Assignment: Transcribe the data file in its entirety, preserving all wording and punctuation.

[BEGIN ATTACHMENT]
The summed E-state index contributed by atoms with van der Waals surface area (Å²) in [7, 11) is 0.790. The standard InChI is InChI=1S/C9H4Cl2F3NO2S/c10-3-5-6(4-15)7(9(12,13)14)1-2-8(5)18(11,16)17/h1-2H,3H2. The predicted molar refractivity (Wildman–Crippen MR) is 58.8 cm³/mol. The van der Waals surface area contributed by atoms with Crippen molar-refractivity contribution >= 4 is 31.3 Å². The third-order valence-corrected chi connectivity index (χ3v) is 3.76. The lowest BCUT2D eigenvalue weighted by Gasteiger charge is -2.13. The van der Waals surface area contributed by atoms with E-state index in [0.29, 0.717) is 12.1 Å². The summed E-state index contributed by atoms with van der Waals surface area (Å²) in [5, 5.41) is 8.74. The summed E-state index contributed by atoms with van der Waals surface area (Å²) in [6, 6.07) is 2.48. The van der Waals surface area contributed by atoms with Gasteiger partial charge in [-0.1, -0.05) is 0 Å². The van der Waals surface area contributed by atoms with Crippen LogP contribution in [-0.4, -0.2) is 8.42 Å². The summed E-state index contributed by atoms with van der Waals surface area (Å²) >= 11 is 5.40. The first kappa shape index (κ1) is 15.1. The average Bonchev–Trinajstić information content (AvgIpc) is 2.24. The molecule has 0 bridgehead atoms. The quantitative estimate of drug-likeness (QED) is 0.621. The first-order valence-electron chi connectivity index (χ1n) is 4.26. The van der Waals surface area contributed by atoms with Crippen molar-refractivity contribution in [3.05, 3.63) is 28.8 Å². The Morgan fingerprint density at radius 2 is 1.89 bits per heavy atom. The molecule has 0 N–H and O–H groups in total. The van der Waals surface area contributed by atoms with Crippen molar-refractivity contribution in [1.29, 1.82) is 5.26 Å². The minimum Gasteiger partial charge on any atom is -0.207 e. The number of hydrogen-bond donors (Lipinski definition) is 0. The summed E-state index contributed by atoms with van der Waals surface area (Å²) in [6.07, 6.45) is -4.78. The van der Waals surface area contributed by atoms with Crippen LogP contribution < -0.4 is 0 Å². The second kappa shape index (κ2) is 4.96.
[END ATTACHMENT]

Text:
The summed E-state index contributed by atoms with van der Waals surface area (Å²) in [7, 11) is 0.790. The standard InChI is InChI=1S/C9H4Cl2F3NO2S/c10-3-5-6(4-15)7(9(12,13)14)1-2-8(5)18(11,16)17/h1-2H,3H2. The predicted molar refractivity (Wildman–Crippen MR) is 58.8 cm³/mol. The van der Waals surface area contributed by atoms with Crippen molar-refractivity contribution >= 4 is 31.3 Å². The third-order valence-corrected chi connectivity index (χ3v) is 3.76. The lowest BCUT2D eigenvalue weighted by Gasteiger charge is -2.13. The van der Waals surface area contributed by atoms with E-state index in [0.29, 0.717) is 12.1 Å². The summed E-state index contributed by atoms with van der Waals surface area (Å²) in [5, 5.41) is 8.74. The summed E-state index contributed by atoms with van der Waals surface area (Å²) in [6, 6.07) is 2.48. The van der Waals surface area contributed by atoms with Gasteiger partial charge in [-0.1, -0.05) is 0 Å². The van der Waals surface area contributed by atoms with Crippen LogP contribution in [-0.4, -0.2) is 8.42 Å². The summed E-state index contributed by atoms with van der Waals surface area (Å²) >= 11 is 5.40. The first kappa shape index (κ1) is 15.1. The average Bonchev–Trinajstić information content (AvgIpc) is 2.24. The molecule has 0 bridgehead atoms. The quantitative estimate of drug-likeness (QED) is 0.621. The first-order valence-electron chi connectivity index (χ1n) is 4.26. The van der Waals surface area contributed by atoms with Crippen molar-refractivity contribution in [3.05, 3.63) is 28.8 Å². The Morgan fingerprint density at radius 2 is 1.89 bits per heavy atom. The molecule has 0 N–H and O–H groups in total. The van der Waals surface area contributed by atoms with Crippen molar-refractivity contribution in [1.29, 1.82) is 5.26 Å². The minimum Gasteiger partial charge on any atom is -0.207 e. The number of hydrogen-bond donors (Lipinski definition) is 0. The summed E-state index contributed by atoms with van der Waals surface area (Å²) in [6.07, 6.45) is -4.78. The van der Waals surface area contributed by atoms with Crippen LogP contribution < -0.4 is 0 Å². The second kappa shape index (κ2) is 4.96.